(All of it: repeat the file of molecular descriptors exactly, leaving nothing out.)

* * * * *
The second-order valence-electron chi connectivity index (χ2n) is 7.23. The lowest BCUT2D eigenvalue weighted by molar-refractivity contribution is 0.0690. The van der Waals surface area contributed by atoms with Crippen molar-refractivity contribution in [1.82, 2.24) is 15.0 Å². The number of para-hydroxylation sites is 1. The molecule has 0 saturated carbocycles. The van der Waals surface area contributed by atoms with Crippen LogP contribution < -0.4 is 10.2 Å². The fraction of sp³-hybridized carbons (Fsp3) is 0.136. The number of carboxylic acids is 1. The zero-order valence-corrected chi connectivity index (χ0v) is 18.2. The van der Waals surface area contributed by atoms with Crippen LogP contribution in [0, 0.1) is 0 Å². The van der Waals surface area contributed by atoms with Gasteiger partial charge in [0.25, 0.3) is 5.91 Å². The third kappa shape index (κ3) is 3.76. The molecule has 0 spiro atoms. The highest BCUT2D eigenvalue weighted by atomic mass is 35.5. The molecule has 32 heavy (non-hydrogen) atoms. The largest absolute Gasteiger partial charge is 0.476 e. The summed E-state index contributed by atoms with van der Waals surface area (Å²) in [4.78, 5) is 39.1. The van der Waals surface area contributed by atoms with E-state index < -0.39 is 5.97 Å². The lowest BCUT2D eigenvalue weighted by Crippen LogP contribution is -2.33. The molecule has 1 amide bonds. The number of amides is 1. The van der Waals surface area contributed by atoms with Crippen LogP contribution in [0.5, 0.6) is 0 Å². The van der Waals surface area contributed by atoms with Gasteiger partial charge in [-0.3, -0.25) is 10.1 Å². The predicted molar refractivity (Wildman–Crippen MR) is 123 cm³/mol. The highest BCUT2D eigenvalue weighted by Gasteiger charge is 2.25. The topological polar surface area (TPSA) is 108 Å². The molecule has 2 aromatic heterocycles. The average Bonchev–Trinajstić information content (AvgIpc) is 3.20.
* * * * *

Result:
The second-order valence-electron chi connectivity index (χ2n) is 7.23. The lowest BCUT2D eigenvalue weighted by molar-refractivity contribution is 0.0690. The van der Waals surface area contributed by atoms with Crippen molar-refractivity contribution in [1.82, 2.24) is 15.0 Å². The number of para-hydroxylation sites is 1. The molecule has 0 saturated carbocycles. The van der Waals surface area contributed by atoms with Crippen LogP contribution < -0.4 is 10.2 Å². The fraction of sp³-hybridized carbons (Fsp3) is 0.136. The number of carboxylic acids is 1. The zero-order valence-corrected chi connectivity index (χ0v) is 18.2. The van der Waals surface area contributed by atoms with Crippen LogP contribution in [0, 0.1) is 0 Å². The van der Waals surface area contributed by atoms with Gasteiger partial charge in [0.25, 0.3) is 5.91 Å². The third kappa shape index (κ3) is 3.76. The molecule has 0 spiro atoms. The highest BCUT2D eigenvalue weighted by atomic mass is 35.5. The molecule has 32 heavy (non-hydrogen) atoms. The largest absolute Gasteiger partial charge is 0.476 e. The summed E-state index contributed by atoms with van der Waals surface area (Å²) in [4.78, 5) is 39.1. The van der Waals surface area contributed by atoms with E-state index < -0.39 is 5.97 Å². The lowest BCUT2D eigenvalue weighted by Crippen LogP contribution is -2.33. The molecule has 1 amide bonds. The number of amides is 1. The van der Waals surface area contributed by atoms with Crippen LogP contribution in [0.5, 0.6) is 0 Å². The van der Waals surface area contributed by atoms with Gasteiger partial charge in [-0.3, -0.25) is 10.1 Å². The predicted molar refractivity (Wildman–Crippen MR) is 123 cm³/mol. The highest BCUT2D eigenvalue weighted by Gasteiger charge is 2.25. The topological polar surface area (TPSA) is 108 Å². The molecule has 2 aromatic heterocycles. The average Bonchev–Trinajstić information content (AvgIpc) is 3.20.